Acyclovir Pills: Five Things You Should Know

Acyclovir, commonly manufactured by Zovirax, is used to treat infections caused by herpes viruses like genital herpes, cold sores around the mouth (herpes simplex), shingles (herpes zoster), and, in some cases, chickenpox. So, Acyclovir is antiviral, but it does not kill the virus rather it reduces the spread of infection, forming up of new spores, pain related to spores, and stuff like that. It can also increase your immunity to fight viruses.

In 2017, Acyclovir was the 166th most prescribed medicine in the USA with 3 million prescriptions. Howard Scheffer coinvented the drug Acyclovir while studying acycloadenosine as an antiviral drug with Robert Vince, S. Bittner, and S. Gurwara. Later, Schaeffer continued his work on acyclovir with Elion in Burroughs Wellcome. The U.S. patent of acyclovir was registered in 1979. The prescriptions started in 1981 onwards.

What are Acyclovir pills and how to use them?

So, every cell of our body has genetic material which is generally DNA. Similarly, herpes virus and poxvirus have DNA too. This DNA is composed of four nitrogenous bases Adenine, Guanine, Thymine, and Cytosine.

All these bases are mandatory for the formation of DNA and therefore all living life. Now, Acyclovir mimics viral Guanine. That is to say, when the virus comes in contact with Acyclovir, it misunderstands Acyclovir as Guanine and so, Acyclovir is added to the viral DNA chain instead of Guanine.

This stops the formation of the DNA chain, thus controlling the spread of the infection.

Doctors usually prescribe oral doses 2-5 times a day. Drinking plenty of fluids becomes necessary when taking any antiviral medicine (unless the doctor says otherwise). Also, by the mechanism mentioned above, you might’ve guessed that this medicine affects quantitatively. So, skipping doses is not a good idea. Always follow the doctor’s prescription regularly.

Five things you should know about the Acyclovir pill:

1.  Some side-effects: Side-effects can vary from person to person, but the general ones are: muscle pain, dizziness, drowsiness, nausea, agitation, general discomfort, headache.

2.  Who shouldn’t take Acyclovir pills?

People already suffering from dehydration and kidney malfunctions shouldn’t take Acyclovir pills on their own. If the doctor prescribes you Acyclovir, tell them if you are suffering from dehydration or kidney malfunctions. The medicine is heavy and may cause severe side effects if the quantity of water is not proper in your body.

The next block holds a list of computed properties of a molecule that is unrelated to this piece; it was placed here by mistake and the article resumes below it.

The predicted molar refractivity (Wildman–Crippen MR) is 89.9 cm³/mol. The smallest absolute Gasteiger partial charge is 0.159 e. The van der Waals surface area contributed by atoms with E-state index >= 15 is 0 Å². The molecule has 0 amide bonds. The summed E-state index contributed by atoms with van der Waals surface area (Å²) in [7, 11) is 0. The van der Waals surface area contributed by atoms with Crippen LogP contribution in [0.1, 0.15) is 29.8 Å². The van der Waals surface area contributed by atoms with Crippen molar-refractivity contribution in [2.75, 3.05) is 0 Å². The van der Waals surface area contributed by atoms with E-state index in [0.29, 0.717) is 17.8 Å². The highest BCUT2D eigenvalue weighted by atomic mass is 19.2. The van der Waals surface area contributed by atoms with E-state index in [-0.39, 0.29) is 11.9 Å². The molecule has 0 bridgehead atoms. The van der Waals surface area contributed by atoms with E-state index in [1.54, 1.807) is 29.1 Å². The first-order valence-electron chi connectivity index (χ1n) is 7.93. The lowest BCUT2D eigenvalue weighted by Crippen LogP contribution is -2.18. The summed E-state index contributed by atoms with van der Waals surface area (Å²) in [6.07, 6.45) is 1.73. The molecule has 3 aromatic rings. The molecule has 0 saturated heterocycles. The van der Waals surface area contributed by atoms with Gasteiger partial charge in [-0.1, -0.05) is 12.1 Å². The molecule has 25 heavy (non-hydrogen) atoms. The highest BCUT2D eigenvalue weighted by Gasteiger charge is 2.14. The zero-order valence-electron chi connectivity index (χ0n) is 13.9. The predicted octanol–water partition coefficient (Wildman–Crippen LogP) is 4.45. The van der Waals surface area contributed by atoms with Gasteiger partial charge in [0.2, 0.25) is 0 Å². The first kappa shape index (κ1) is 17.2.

3.  What conditions do Acyclovir pills treat?

According to Webmd.com, here’s a detailed list of conditions that Acyclovir pills treat:

1) chickenpox

2) a shingles outbreak that involves the eye

3) shingles

4) prevent shingles in the patient without a normal immune system

5) genital herpes

6) recurrent genital herpes

7) prevent recurrent herpes simplex infection

8) herpes simplex encephalitis

9) a herpes simplex infection of the skin, mouth, or genitals

10) herpes simplex infection of the skin and mucous membranes

11) a herpes simplex infection

12) a cold sore

13) herpes simplex virus infection throughout a newborn’s body

14) inflammation of the liver caused by herpes simplex virus

15) liver infection caused by the latent varicella-zoster virus

16) infection due to a virus

17) infection throughout the body due to listeria monocytogenes

18) herpes infection of the brain and surrounding tissue

19) treatment to prevent cytomegalovirus disease.

4.  Can you take Acyclovir pills during pregnancy and breastfeeding?

There is no perfect answer to this. Human trials are not sufficient at this time. On the same note, human trials have been conducted in some women and the result was the same as normal women. However, they are not enough to come to conclusions.

Keep in mind that Acyclovir is excreted during breastfeeding and can be found in breast milk. So, be sure to discuss this with your doctor if you’re planning to take Acyclovir during breastfeeding.

5.  Different preparations of Acyclovir.

● Capsules: 200 mg.

● Tablets: 400 and 800 mg.

● Suspension: 200 mg/5 ml.

● Injection: 50 mg/ml.

● Powder for injection: 500 and 1000 mg.

● Ointment: 5%.

Conclusion

In conclusion, no medicine, however common, should be taken without a Doctor’s prescription. However, it is also necessary to know completely about the medicines you use, so that you can ask healthy questions from your doctor.

Hope this helps!

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